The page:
I had a similar experience about 15 years ago. I won a beautiful legs contest
at church Youth Group (the curtain only showed the knees down. All the kids
thought my feet were the pastor's). My prize was a humongous chocolate bar,
which I ate in front of the kids, with great relish.
The next morning I had a 70 dB HFSN hypacusis in the left ear, accompanied by
loud tinnitus and reduced discrim. After about a week, it cleared up, leaving
only a slight permanent loss. It scared me to death! I am now subject to the
occasional decrease, not accompanied by vertigo or nausea, but nothing as
dramatic as that first occurance. The local ENTs felt it was allergic in
origin, so I have avoided chocolate since. (What a curse.)
The etiology is, apparently, a spasm of the basilar artery in the cochlea,
similar to that occuring in migraine.
>I am an audiologist in my second year of practice. Recently I evaluated
>a man in his forties who had a sudden hearing loss in both ears as an
>allergic reaction to chocolate. He said he knew he was allergic to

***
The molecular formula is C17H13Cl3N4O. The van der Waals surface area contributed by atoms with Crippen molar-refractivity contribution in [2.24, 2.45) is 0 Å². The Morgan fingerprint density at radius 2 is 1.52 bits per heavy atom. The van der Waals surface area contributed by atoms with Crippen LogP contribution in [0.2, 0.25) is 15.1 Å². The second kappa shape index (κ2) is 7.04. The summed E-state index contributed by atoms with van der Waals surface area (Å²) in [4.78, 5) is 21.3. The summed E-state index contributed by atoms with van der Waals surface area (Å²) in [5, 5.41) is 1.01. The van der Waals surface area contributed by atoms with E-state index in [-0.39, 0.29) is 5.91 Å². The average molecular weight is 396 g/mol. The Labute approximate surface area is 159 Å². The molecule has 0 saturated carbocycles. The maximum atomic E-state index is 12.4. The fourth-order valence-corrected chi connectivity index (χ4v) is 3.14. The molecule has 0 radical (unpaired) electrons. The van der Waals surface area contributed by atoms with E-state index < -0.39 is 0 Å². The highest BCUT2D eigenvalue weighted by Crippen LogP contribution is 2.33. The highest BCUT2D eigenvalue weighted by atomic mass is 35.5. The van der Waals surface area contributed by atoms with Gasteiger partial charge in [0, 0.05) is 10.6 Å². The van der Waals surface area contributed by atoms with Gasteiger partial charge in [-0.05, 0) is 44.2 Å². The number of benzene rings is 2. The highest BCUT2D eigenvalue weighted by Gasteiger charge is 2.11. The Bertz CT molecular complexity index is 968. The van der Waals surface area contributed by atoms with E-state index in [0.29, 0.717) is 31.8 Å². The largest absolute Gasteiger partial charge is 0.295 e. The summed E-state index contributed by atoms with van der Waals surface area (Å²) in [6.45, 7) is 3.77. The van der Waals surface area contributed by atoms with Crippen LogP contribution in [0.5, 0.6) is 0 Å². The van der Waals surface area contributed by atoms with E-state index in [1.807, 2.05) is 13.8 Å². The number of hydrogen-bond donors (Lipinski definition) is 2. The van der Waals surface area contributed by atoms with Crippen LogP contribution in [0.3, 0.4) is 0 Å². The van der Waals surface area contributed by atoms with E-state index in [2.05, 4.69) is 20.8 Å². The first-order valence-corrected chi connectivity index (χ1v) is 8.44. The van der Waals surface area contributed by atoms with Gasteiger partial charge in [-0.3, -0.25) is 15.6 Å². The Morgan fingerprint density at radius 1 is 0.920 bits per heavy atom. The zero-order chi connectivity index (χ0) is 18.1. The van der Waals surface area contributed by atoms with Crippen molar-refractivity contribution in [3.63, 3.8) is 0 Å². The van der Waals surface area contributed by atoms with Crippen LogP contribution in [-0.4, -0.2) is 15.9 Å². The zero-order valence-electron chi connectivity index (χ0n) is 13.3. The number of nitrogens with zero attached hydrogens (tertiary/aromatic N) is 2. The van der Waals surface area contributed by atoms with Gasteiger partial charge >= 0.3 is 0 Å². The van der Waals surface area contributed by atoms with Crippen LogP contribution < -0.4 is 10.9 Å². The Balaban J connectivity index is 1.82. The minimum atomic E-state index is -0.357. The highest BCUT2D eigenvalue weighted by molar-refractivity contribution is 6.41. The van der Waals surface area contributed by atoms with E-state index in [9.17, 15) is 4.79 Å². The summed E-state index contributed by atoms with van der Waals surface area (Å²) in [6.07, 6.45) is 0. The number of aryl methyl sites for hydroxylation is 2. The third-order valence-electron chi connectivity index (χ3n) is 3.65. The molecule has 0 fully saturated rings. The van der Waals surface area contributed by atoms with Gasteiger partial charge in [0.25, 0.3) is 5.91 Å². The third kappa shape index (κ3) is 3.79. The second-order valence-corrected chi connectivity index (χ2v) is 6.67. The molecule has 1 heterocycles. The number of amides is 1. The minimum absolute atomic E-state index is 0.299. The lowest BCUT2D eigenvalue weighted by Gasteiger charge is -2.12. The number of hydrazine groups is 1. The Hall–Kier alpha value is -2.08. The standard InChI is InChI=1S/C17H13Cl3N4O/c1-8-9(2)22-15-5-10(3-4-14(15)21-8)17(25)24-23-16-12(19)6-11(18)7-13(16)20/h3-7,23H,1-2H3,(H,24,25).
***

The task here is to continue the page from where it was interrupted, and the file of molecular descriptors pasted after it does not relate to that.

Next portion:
>chocolate, but had never had such a severe reaction before. He
>described his symptoms as his ears 'closed up.' This was about a month
>and a half ago, and the symptoms remain in only one ear (left.) His
>records indicate that he was assumed to have Eustachian tube
>dysfunction, however, when I tested his hearing it was definitely a
>sensorineural hearing loss. The other ear, which showed a mild high
>frequency snhl (he admitted to having such a hearing loss prior to the
>sudden hearing loss) was extrememly hypersensitive, which he said was
>I have learned some interesting facts by doing a Medline search.
>Anybody have any ideas or similar experiences? I am trying to find out
>as much as I can for my own information; in addition, this patient is
>desperate for more information about his hearing loss!